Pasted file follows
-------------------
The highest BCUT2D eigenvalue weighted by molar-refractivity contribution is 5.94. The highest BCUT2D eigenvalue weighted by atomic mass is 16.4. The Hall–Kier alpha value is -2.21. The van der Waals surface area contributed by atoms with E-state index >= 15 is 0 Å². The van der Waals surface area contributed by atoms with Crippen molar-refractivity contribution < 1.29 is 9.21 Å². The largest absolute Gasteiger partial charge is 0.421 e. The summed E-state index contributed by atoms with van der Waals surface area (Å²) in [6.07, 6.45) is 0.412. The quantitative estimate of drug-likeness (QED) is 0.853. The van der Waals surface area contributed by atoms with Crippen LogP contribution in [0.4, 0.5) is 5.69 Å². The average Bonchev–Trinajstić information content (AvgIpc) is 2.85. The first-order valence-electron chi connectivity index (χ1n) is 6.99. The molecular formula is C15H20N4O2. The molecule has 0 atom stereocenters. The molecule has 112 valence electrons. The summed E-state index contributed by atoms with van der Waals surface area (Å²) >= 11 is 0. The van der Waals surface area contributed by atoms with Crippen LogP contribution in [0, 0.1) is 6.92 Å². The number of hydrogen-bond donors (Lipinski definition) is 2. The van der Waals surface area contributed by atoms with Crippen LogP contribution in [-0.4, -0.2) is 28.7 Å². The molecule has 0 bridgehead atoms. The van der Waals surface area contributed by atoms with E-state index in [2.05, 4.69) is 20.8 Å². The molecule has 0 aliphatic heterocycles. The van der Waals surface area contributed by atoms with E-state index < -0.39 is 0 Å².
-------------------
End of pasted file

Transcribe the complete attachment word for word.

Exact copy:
The highest BCUT2D eigenvalue weighted by molar-refractivity contribution is 5.94. The highest BCUT2D eigenvalue weighted by atomic mass is 16.4. The Hall–Kier alpha value is -2.21. The van der Waals surface area contributed by atoms with E-state index >= 15 is 0 Å². The van der Waals surface area contributed by atoms with Crippen molar-refractivity contribution < 1.29 is 9.21 Å². The largest absolute Gasteiger partial charge is 0.421 e. The summed E-state index contributed by atoms with van der Waals surface area (Å²) in [6.07, 6.45) is 0.412. The quantitative estimate of drug-likeness (QED) is 0.853. The van der Waals surface area contributed by atoms with Crippen LogP contribution in [0.4, 0.5) is 5.69 Å². The average Bonchev–Trinajstić information content (AvgIpc) is 2.85. The first-order valence-electron chi connectivity index (χ1n) is 6.99. The molecular formula is C15H20N4O2. The molecule has 0 atom stereocenters. The molecule has 112 valence electrons. The summed E-state index contributed by atoms with van der Waals surface area (Å²) >= 11 is 0. The van der Waals surface area contributed by atoms with Crippen LogP contribution in [0, 0.1) is 6.92 Å². The number of hydrogen-bond donors (Lipinski definition) is 2. The van der Waals surface area contributed by atoms with Crippen LogP contribution in [-0.4, -0.2) is 28.7 Å². The molecule has 0 bridgehead atoms. The van der Waals surface area contributed by atoms with E-state index in [2.05, 4.69) is 20.8 Å². The molecule has 0 aliphatic heterocycles. The van der Waals surface area contributed by atoms with E-state index < -0.39 is 0 Å².